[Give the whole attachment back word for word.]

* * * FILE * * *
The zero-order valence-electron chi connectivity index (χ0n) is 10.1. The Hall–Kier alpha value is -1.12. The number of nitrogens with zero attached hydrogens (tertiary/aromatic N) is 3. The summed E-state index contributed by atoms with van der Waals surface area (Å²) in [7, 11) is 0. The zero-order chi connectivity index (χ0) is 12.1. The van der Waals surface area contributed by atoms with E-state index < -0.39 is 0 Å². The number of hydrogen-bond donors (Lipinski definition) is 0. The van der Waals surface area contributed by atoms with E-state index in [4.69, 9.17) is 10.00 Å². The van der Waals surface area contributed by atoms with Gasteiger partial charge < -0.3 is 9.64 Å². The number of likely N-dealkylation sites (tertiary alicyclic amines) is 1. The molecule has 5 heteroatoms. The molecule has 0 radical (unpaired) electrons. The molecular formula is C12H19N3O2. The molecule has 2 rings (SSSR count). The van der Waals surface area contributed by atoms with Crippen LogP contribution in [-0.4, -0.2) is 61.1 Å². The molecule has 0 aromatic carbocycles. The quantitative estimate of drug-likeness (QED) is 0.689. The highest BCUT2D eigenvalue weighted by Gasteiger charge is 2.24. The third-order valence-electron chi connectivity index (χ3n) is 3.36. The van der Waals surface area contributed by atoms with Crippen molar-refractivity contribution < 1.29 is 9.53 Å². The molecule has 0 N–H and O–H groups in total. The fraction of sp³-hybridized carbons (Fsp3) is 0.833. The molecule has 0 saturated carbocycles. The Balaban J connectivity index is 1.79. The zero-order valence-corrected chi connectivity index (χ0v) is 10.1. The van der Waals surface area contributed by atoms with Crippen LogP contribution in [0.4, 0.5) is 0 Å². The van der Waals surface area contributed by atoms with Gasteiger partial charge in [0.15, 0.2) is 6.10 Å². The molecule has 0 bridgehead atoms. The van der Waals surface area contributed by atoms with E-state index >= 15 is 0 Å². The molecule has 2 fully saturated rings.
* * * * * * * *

The zero-order valence-electron chi connectivity index (χ0n) is 10.1. The Hall–Kier alpha value is -1.12. The number of nitrogens with zero attached hydrogens (tertiary/aromatic N) is 3. The summed E-state index contributed by atoms with van der Waals surface area (Å²) in [7, 11) is 0. The zero-order chi connectivity index (χ0) is 12.1. The van der Waals surface area contributed by atoms with E-state index < -0.39 is 0 Å². The number of hydrogen-bond donors (Lipinski definition) is 0. The van der Waals surface area contributed by atoms with E-state index in [4.69, 9.17) is 10.00 Å². The van der Waals surface area contributed by atoms with Gasteiger partial charge < -0.3 is 9.64 Å². The number of likely N-dealkylation sites (tertiary alicyclic amines) is 1. The molecule has 5 heteroatoms. The molecule has 0 radical (unpaired) electrons. The molecular formula is C12H19N3O2. The molecule has 2 rings (SSSR count). The van der Waals surface area contributed by atoms with Crippen LogP contribution in [-0.4, -0.2) is 61.1 Å². The molecule has 0 aromatic carbocycles. The quantitative estimate of drug-likeness (QED) is 0.689. The highest BCUT2D eigenvalue weighted by Gasteiger charge is 2.24. The third-order valence-electron chi connectivity index (χ3n) is 3.36. The van der Waals surface area contributed by atoms with Crippen molar-refractivity contribution < 1.29 is 9.53 Å². The molecule has 0 N–H and O–H groups in total. The fraction of sp³-hybridized carbons (Fsp3) is 0.833. The molecule has 0 saturated carbocycles. The Balaban J connectivity index is 1.79. The zero-order valence-corrected chi connectivity index (χ0v) is 10.1. The van der Waals surface area contributed by atoms with Crippen LogP contribution in [0.4, 0.5) is 0 Å². The van der Waals surface area contributed by atoms with Gasteiger partial charge in [0.15, 0.2) is 6.10 Å². The molecule has 0 bridgehead atoms. The van der Waals surface area contributed by atoms with E-state index >= 15 is 0 Å². The molecule has 2 fully saturated rings.